Intel's digital health group was created as a P&L center in a 2005 reorganization, so it's hardly surprising that the company is researching health products and services in Europe, where an aging population is one of the biggest challenges facing society.
The question is how to "leverage resources so that more [care] can be delivered by fewer nurses and doctors to more old people," said Niamh Scannell, European research director of Intel's digital health group and director of the Technology Research for Independent Living (TRIL) Center in Dublin, Ireland. TRIL is a multimillion-euro research collaboration between Intel and academic partners at University College Dublin, Trinity College Dublin and the National University of Ireland, Galway.
It is well understood that hospital care is both largely corrective and always expensive, whereas preventive care can often be accomplished at home and can lower the overall cost of caring for the elderly. Effective home care, however, is not yet a straightforward proposition. "There needs to be a continuum of care, and we think that known technologies that we have in ICT [information communications technology] can establish new care delivery methods," said Scannell.
One result of Intel's research is the Health Guide, a dedicated home-use unit that provides patients with personally tailored information and a network link to health care professionals so patients can manage their conditions interactively at home. At present the unit is equipped to monitor three serious conditions: congestive heart failure, chronic constructive pulmonary disease (COPD) and diabetes. "It is end-to-end and can shape what the patient sees, and it helps professionals manage more patients," said Scannell.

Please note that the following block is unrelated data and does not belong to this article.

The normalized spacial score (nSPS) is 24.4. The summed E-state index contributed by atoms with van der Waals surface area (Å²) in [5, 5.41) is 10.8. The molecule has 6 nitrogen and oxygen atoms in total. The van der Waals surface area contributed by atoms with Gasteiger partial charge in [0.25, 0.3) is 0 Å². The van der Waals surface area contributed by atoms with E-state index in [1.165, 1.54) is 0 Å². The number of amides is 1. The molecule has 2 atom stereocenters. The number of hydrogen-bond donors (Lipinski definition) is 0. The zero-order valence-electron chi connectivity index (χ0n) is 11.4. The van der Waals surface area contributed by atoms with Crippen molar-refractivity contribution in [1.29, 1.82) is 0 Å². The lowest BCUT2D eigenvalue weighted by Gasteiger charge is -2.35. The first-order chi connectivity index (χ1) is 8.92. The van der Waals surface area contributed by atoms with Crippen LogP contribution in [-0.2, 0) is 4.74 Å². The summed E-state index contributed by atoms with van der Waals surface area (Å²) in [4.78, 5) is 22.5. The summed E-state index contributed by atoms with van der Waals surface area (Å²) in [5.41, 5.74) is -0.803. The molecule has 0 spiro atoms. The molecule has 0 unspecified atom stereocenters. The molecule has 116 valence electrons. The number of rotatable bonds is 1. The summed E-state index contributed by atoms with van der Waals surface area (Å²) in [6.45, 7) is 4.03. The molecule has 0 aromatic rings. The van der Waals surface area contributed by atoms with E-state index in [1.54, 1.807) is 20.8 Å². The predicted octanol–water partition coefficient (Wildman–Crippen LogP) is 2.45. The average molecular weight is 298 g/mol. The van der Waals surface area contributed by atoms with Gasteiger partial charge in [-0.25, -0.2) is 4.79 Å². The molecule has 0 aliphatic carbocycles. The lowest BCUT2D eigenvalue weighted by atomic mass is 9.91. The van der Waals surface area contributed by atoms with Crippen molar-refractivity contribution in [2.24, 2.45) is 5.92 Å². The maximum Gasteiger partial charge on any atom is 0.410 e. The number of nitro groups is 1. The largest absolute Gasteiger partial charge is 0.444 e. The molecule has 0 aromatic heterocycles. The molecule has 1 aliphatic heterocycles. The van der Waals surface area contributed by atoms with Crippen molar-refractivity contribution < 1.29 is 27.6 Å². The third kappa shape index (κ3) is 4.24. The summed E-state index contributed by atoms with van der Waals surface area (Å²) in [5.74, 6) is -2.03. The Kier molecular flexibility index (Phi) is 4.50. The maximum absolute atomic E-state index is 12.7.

Intel's health research is focused on software and services; through TRIL, it's investigating methods for preventing falls, researching cognitive function and assessing the impact of social contact on health.
"Falls are very expensive in the health care system. Often, by the time a patient presents at hospital, it can be too late," Scannell said. Intel is working to devise low-cost means for monitoring gait to allow early diagnosis of problems that can lead to a fall.
Intel also has been running workshops to see how technology can help homebound people combat loneliness. Under a project called Building Bridges, the company created a voice-over-IP unit that creates virtual tea rooms in which otherwise isolated people can interact. "Loneliness has the same impact to aging as smoking does to cancer," said Scannell, illustrating the importance of avoiding isolation.
The VoIP unit is configured for ease of use. The unit has a touchscreen and displays topics of interest, such as local news, before dialing the participants into a group call. It also shows who else is on the system so that someone can dial in for a chat when the mood strikes.
"Older people are not afraid of technology," said Scannell. "They use it all the time in their TVs, washing machines and cars. And more and more, they are using PCs." Rather, she said, "what we have found is that a lot of technology is not designed with older people in mind."
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